Common Types of Business Fraud
Fraud tends to rise in times of economic distress. During such times, people become desperate and may do things such as including inaccurate information on an application for a loan. Our Chicago corporate fraud lawyers know that others, on the other hand, try to take advantage of desperate people and businesses in these situations by engaging in commercial or business fraud.
Weak economies often lead to mergers and acquisitions where smaller struggling businesses are bought by larger, more successful businesses. Those experienced in business fraud know this and take advantage of the weak economy by conducting a form of fraud known as "phishing" in which they send a fake email to a smaller company, which is made to look like it came from a larger institution. By pretending to be a large successful institution, fraudsters use these emails to gain sensitive information on the smaller company which they can then use for their own purposes.
While consumer fraud is a widely-discussed issue, business fraud, though just as serious, usually receives less attention because businesses are not treated as people by the law and so business fraud is considered a "victimless" crime. Perpetrators of business fraud also frequently escape punishment because the fraud receives less attention from law enforcement. As a result, a detective may be overwhelmed with cases and be forced to focus her attention on the few that she thinks have the highest likelihood of resulting in a conviction. Small losses also tend to get ignored. In many cases, police may be reluctant to take on any claims of fraud amounting to less than $10,000.
The ways in which business fraud can be conducted are numerous but some of the most common are:Never Payment:
Also known as "never pay," this is when a business owner opens a new account and never makes a single payment on the debt. Alternatively, a third party might steal a business or business owner's identity, take out a loan in their name, and never make a payment on the loan. In some cases this is considered merely a credit risk problem, rather than fraud, but it is certainly a problem for those who grant the loan and never see a return on their money.Shell Companies:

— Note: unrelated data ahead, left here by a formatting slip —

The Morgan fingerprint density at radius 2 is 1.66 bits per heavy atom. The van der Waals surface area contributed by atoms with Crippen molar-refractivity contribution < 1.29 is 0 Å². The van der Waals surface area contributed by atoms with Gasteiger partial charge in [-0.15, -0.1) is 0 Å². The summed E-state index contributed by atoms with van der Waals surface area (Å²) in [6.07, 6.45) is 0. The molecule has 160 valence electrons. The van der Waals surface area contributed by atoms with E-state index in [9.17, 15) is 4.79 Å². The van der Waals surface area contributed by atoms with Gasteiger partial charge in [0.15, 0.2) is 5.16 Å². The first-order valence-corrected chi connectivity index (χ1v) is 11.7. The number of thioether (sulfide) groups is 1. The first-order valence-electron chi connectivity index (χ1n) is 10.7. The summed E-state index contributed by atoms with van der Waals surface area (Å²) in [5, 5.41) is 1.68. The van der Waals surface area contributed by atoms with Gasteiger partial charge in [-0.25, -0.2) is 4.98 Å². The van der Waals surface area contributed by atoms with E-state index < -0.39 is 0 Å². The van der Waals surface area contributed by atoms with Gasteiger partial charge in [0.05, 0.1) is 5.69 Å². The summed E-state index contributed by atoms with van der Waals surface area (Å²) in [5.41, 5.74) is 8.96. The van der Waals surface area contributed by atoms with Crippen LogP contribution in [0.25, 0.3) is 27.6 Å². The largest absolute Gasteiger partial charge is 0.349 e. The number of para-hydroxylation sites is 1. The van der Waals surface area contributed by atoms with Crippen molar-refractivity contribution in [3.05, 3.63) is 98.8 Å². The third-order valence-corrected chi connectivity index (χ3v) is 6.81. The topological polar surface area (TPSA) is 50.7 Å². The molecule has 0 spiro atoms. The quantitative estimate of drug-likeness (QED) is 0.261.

These are fictitious companies which are created solely for the purpose of money laundering. They usually do not have a physical presence, although some might set up a store front in order to appear more legitimate. Our corporate fraud attorneys can help Chicago clients try to identify and expose shell companies.Business Identity Theft:
Just as individuals can have their identity stolen so that the fraudster can open a line of credit in the individual's name, the same can happen to businesses. This is often accomplished using letterhead made to look like that of the company. Or a fraudster may simply compromise an already existing account of the company. This type of fraud is usually accomplished through telephone scams or email "phishing."Commercial Bust-out:
This is another type of fraud that can be conducted either by the business or business owner (first-party fraud) or by a third party (third-party fraud). In this case, the fraudster opens an account in order to establish good credit with the issuer, and then requests credit line increases and begins opening other lines of credit. The fraudster will then write a bad check that puts them at or above their original credit limit and take advantage of the time between issuing the check and the attempt to clear it to max out all the other lines of credit. This type of fraud can easily reach into the millions of dollars.
The Chicago corporate fraud attorneys at Lubin Austermuehle, P.C. have decades of experience litigating cases of business fraud. We are committed to protecting the rights of businesses and we have the skills and experience to do so effectively. With offices conveniently located in Elmhurst and Chicago, our knowledgeable corporate fraud lawyers have successfully represented businesses in the Chicago area and all over the country. To schedule a consultation with one of our knowledgeable business attorneys today, contact us online or call us at (833) 306-4933.